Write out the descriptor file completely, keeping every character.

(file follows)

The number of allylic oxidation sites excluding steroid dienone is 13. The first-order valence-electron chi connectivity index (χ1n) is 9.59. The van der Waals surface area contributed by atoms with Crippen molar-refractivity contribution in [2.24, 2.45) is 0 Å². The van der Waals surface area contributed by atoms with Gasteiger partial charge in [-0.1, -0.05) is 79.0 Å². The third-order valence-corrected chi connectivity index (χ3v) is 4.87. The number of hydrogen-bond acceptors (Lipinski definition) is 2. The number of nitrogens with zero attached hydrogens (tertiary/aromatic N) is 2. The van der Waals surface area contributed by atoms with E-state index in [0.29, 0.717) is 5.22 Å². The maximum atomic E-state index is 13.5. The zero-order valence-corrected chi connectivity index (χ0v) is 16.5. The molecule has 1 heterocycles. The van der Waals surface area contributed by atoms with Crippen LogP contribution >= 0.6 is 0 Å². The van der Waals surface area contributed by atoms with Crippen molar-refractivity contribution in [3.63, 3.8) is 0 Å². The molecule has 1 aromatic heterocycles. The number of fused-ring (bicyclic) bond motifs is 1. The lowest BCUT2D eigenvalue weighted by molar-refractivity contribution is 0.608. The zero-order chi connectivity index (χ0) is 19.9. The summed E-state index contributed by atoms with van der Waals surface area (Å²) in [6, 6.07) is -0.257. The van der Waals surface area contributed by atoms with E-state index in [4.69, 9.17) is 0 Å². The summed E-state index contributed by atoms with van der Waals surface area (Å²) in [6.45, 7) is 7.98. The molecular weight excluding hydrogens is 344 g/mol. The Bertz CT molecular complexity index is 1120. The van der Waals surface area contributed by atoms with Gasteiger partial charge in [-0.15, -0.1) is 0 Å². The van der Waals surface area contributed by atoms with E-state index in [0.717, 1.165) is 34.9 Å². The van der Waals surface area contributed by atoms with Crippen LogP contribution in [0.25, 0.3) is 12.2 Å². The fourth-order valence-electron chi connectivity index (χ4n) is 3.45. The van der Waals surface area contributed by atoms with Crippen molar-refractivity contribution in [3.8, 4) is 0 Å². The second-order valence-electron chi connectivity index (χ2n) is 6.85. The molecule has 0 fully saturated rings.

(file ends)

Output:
The number of allylic oxidation sites excluding steroid dienone is 13. The first-order valence-electron chi connectivity index (χ1n) is 9.59. The van der Waals surface area contributed by atoms with Crippen molar-refractivity contribution in [2.24, 2.45) is 0 Å². The van der Waals surface area contributed by atoms with Gasteiger partial charge in [-0.1, -0.05) is 79.0 Å². The third-order valence-corrected chi connectivity index (χ3v) is 4.87. The number of hydrogen-bond acceptors (Lipinski definition) is 2. The number of nitrogens with zero attached hydrogens (tertiary/aromatic N) is 2. The van der Waals surface area contributed by atoms with E-state index in [0.29, 0.717) is 5.22 Å². The maximum atomic E-state index is 13.5. The zero-order valence-corrected chi connectivity index (χ0v) is 16.5. The molecule has 1 heterocycles. The van der Waals surface area contributed by atoms with Crippen LogP contribution >= 0.6 is 0 Å². The van der Waals surface area contributed by atoms with Crippen molar-refractivity contribution in [3.63, 3.8) is 0 Å². The molecule has 1 aromatic heterocycles. The number of fused-ring (bicyclic) bond motifs is 1. The lowest BCUT2D eigenvalue weighted by molar-refractivity contribution is 0.608. The zero-order chi connectivity index (χ0) is 19.9. The summed E-state index contributed by atoms with van der Waals surface area (Å²) in [6, 6.07) is -0.257. The van der Waals surface area contributed by atoms with E-state index in [4.69, 9.17) is 0 Å². The summed E-state index contributed by atoms with van der Waals surface area (Å²) in [6.45, 7) is 7.98. The molecular weight excluding hydrogens is 344 g/mol. The Bertz CT molecular complexity index is 1120. The van der Waals surface area contributed by atoms with Gasteiger partial charge in [-0.15, -0.1) is 0 Å². The van der Waals surface area contributed by atoms with E-state index in [0.717, 1.165) is 34.9 Å². The van der Waals surface area contributed by atoms with Crippen LogP contribution in [0.25, 0.3) is 12.2 Å². The fourth-order valence-electron chi connectivity index (χ4n) is 3.45. The van der Waals surface area contributed by atoms with Crippen molar-refractivity contribution in [3.8, 4) is 0 Å². The second-order valence-electron chi connectivity index (χ2n) is 6.85. The molecule has 0 fully saturated rings.